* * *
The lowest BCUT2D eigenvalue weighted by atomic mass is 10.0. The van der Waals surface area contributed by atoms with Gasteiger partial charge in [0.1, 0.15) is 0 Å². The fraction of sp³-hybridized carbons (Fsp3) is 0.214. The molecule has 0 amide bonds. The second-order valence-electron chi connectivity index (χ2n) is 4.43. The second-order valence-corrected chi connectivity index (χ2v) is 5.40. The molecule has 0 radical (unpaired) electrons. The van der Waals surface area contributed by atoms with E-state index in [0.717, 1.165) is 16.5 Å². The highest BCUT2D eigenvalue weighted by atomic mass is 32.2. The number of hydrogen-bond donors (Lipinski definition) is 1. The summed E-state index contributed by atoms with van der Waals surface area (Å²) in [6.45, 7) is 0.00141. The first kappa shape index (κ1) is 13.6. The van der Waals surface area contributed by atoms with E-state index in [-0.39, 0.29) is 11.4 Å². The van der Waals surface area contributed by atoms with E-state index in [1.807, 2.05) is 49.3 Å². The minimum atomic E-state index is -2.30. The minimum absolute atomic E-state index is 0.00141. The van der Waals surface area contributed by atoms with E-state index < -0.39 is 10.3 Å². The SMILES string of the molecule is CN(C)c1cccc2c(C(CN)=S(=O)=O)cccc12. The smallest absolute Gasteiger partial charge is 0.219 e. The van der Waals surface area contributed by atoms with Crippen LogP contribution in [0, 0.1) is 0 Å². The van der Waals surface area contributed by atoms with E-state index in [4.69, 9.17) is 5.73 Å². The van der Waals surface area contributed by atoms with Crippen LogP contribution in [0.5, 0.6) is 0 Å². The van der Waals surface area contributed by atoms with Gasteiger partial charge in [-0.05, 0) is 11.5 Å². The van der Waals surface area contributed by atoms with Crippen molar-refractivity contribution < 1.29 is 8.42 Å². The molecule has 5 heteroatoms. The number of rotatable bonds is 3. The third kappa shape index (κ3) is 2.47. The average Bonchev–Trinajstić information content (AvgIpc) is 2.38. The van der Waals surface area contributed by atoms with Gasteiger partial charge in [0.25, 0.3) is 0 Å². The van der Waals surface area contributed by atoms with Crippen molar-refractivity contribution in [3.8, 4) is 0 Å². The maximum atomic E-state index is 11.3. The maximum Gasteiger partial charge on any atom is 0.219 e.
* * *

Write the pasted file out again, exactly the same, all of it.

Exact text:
The lowest BCUT2D eigenvalue weighted by atomic mass is 10.0. The van der Waals surface area contributed by atoms with Gasteiger partial charge in [0.1, 0.15) is 0 Å². The fraction of sp³-hybridized carbons (Fsp3) is 0.214. The molecule has 0 amide bonds. The second-order valence-electron chi connectivity index (χ2n) is 4.43. The second-order valence-corrected chi connectivity index (χ2v) is 5.40. The molecule has 0 radical (unpaired) electrons. The van der Waals surface area contributed by atoms with E-state index in [0.717, 1.165) is 16.5 Å². The highest BCUT2D eigenvalue weighted by atomic mass is 32.2. The number of hydrogen-bond donors (Lipinski definition) is 1. The summed E-state index contributed by atoms with van der Waals surface area (Å²) in [6.45, 7) is 0.00141. The first kappa shape index (κ1) is 13.6. The van der Waals surface area contributed by atoms with E-state index in [-0.39, 0.29) is 11.4 Å². The van der Waals surface area contributed by atoms with E-state index in [1.807, 2.05) is 49.3 Å². The minimum atomic E-state index is -2.30. The minimum absolute atomic E-state index is 0.00141. The van der Waals surface area contributed by atoms with E-state index < -0.39 is 10.3 Å². The SMILES string of the molecule is CN(C)c1cccc2c(C(CN)=S(=O)=O)cccc12. The smallest absolute Gasteiger partial charge is 0.219 e. The van der Waals surface area contributed by atoms with Crippen LogP contribution in [0, 0.1) is 0 Å². The van der Waals surface area contributed by atoms with E-state index in [4.69, 9.17) is 5.73 Å². The van der Waals surface area contributed by atoms with Crippen LogP contribution in [0.5, 0.6) is 0 Å². The van der Waals surface area contributed by atoms with Gasteiger partial charge in [-0.05, 0) is 11.5 Å². The van der Waals surface area contributed by atoms with Crippen molar-refractivity contribution < 1.29 is 8.42 Å². The molecule has 5 heteroatoms. The number of rotatable bonds is 3. The third kappa shape index (κ3) is 2.47. The average Bonchev–Trinajstić information content (AvgIpc) is 2.38. The van der Waals surface area contributed by atoms with Gasteiger partial charge in [0.25, 0.3) is 0 Å². The van der Waals surface area contributed by atoms with Crippen molar-refractivity contribution in [3.8, 4) is 0 Å². The maximum atomic E-state index is 11.3. The maximum Gasteiger partial charge on any atom is 0.219 e.